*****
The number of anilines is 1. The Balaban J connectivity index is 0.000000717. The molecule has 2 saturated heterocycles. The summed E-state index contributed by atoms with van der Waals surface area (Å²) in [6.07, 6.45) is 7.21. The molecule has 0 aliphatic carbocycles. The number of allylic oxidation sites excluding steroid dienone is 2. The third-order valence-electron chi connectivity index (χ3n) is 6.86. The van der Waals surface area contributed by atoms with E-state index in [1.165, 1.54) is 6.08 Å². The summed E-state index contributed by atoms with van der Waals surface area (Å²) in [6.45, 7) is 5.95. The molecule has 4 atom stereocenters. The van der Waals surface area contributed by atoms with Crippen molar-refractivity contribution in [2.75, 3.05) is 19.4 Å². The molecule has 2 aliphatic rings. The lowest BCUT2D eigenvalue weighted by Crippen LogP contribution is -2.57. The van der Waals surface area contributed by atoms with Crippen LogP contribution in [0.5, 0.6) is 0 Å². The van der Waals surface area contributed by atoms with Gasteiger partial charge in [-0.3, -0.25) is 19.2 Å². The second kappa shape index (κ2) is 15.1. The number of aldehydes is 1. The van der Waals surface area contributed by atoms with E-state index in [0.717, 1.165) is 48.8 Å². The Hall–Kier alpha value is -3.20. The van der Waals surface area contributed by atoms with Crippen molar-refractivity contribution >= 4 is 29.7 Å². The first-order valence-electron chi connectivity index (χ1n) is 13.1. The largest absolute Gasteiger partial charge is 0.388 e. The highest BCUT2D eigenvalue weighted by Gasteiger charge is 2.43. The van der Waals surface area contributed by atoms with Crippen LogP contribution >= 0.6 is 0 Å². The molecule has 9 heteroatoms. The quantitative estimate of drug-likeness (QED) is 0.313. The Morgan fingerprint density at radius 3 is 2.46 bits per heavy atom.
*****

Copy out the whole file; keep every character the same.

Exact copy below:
The number of anilines is 1. The Balaban J connectivity index is 0.000000717. The molecule has 2 saturated heterocycles. The summed E-state index contributed by atoms with van der Waals surface area (Å²) in [6.07, 6.45) is 7.21. The molecule has 0 aliphatic carbocycles. The number of allylic oxidation sites excluding steroid dienone is 2. The third-order valence-electron chi connectivity index (χ3n) is 6.86. The van der Waals surface area contributed by atoms with E-state index in [1.165, 1.54) is 6.08 Å². The summed E-state index contributed by atoms with van der Waals surface area (Å²) in [6.45, 7) is 5.95. The molecule has 4 atom stereocenters. The van der Waals surface area contributed by atoms with Crippen molar-refractivity contribution in [2.75, 3.05) is 19.4 Å². The molecule has 2 aliphatic rings. The lowest BCUT2D eigenvalue weighted by Crippen LogP contribution is -2.57. The van der Waals surface area contributed by atoms with Crippen LogP contribution in [0.5, 0.6) is 0 Å². The van der Waals surface area contributed by atoms with Gasteiger partial charge in [-0.3, -0.25) is 19.2 Å². The second kappa shape index (κ2) is 15.1. The number of aldehydes is 1. The van der Waals surface area contributed by atoms with E-state index in [0.717, 1.165) is 48.8 Å². The Hall–Kier alpha value is -3.20. The van der Waals surface area contributed by atoms with Crippen molar-refractivity contribution >= 4 is 29.7 Å². The first-order valence-electron chi connectivity index (χ1n) is 13.1. The largest absolute Gasteiger partial charge is 0.388 e. The highest BCUT2D eigenvalue weighted by Gasteiger charge is 2.43. The van der Waals surface area contributed by atoms with Crippen LogP contribution >= 0.6 is 0 Å². The molecule has 9 heteroatoms. The quantitative estimate of drug-likeness (QED) is 0.313. The Morgan fingerprint density at radius 3 is 2.46 bits per heavy atom.